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Migration from 2.5.x to OpenVpn 2.6.4 error

Posted: Wed May 31, 2023 12:49 pm
by Markco

I migrated from version 2.54 to 2.64 and I have a connection error:

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Compression or compression stub framing is not allowed since data-channel offloading is enabled.
OPTIONS ERROR: server pushed compression settings that are not allowed and will result in a non-working connection. See also allow-compression in the manual.
ERROR: Failed to apply push options
Failed to open tun/tap interface
How to fix the problem



Sorry, I use a French/English online translator

Re: Migration from 2.5.x to OpenVpn 2.6.4 error

Posted: Thu Jun 01, 2023 8:12 am
by Fadim
The error you're facing seems to be related to the compression settings being pushed by the server, which aren't compatible with your client settings. It's a known issue that's been tightened up in more recent OpenVPN versions to avoid misconfigurations.

The fix involves adjusting your client's OpenVPN configuration file. Please add the following two lines to your configuration file:

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comp-lzo yes
allow-compression yes
This should solve the issue and get your VPN connection working again.

Re: Migration from 2.5.x to OpenVpn 2.6.4 error

Posted: Thu Jun 01, 2023 11:34 am
by Markco
thanks very much. ;)
work fine now ;)

Re: Migration from 2.5.x to OpenVpn 2.6.4 error

Posted: Tue Oct 24, 2023 9:57 am
by Yacostate
Naive question, but does it matter where in the configuration file I insert the code to fix the error?

I've placed it near the top, but still getting the same error message:

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dev tun
remote-cert-tls server
comp-lzo yes
allow-compression yes
—data-ciphers-fallback BF-CBC

Re: Migration from 2.5.x to OpenVpn 2.6.4 error

Posted: Wed Nov 01, 2023 4:27 pm
by openvpn_inc

I just want to provide a bit of background on this. In the past compression was an option that could be enabled, with the idea that easily-compressable data could be minimized and thus take less time to transfer. But the Voracle vulnerability that was discovered when compression and encryption are combined proved that there is no sensible way to have compression and be absolutely sure that no data could be gleaned from the compressed and encrypted data. The trick is in the length of compressed and encrypted data that can give a clue about what's in the original data. If you're interested to learn more, read up on Voracle vulnerability.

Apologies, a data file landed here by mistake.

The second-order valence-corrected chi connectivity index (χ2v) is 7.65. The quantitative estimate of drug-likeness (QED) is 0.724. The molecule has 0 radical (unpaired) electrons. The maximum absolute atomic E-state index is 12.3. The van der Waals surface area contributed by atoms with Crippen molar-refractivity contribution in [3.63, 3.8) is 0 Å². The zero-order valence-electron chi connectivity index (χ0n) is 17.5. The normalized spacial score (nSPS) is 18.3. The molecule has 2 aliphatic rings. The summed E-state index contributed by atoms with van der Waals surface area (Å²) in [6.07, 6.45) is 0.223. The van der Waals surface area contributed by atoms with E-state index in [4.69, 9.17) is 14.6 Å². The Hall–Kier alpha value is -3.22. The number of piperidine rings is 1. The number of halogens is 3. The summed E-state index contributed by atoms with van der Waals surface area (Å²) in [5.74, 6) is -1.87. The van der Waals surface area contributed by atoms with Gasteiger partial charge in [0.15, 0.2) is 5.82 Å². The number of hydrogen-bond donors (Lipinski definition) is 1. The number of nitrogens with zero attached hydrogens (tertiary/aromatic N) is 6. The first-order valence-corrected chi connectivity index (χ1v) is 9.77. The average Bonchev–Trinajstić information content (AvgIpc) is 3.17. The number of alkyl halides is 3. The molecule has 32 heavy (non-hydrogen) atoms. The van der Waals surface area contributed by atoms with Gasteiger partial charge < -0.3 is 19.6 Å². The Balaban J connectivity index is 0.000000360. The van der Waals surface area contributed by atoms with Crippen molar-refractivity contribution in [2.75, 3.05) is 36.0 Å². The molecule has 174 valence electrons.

In short though, this meant OpenVPN had to phase out compression.

Modern clients are capable of using DCO. DCO, or Data Channel Offload, is a new addition to OpenVPN where transportation of data can be handled in the kernel, which is faster. Obviously it makes no sense to implement a feature like compression in DCO when it is known to be flawed. So DCO does not have compression support and will not get it either (because that would be insecure and silly to do).

The situation described in the original post by Markco is the case where the client side wants to use DCO. And the server side is telling the client to do compression. In such a case, the client side will abort, because that's not possible, because the client side uses DCO and it does not know how to do compression and never will.

The suggestion that Fadim provided was to use the mentioned allow-compression option to turn compression on, on the client side. Doing so forces DCO off, because DCO cannot do compression. So the client has now become a little 'dumber' and falls back to non-DCO behavior. So it doesn't use the kernel module to speed up data transfer, but it just goes back to using good old OpenVPN data transfer without that new stuff. And that still does support compression, even though it is not encouraged for security reasons of course.

However the suggestion specifically enables compression in both directions. It may be wiser instead to do allow-compression asym which lets the client receive compressed data from the server (since it has no control over what the server sends anyway), but at least it doesn't SEND compressed data by itself. So at least the client side is being 'safe'.

The better solution would be to have the server side reconfigured to adjust compression options, so it doesn't use compression and doesn't tell clients to use compression either. This addresses the Voracle vulnerability issue when compression is enabled, which is good for security. And it allows DCO to be used, which is good for performance.

Hopefully this information will be useful to someone in the future.

Kind regards,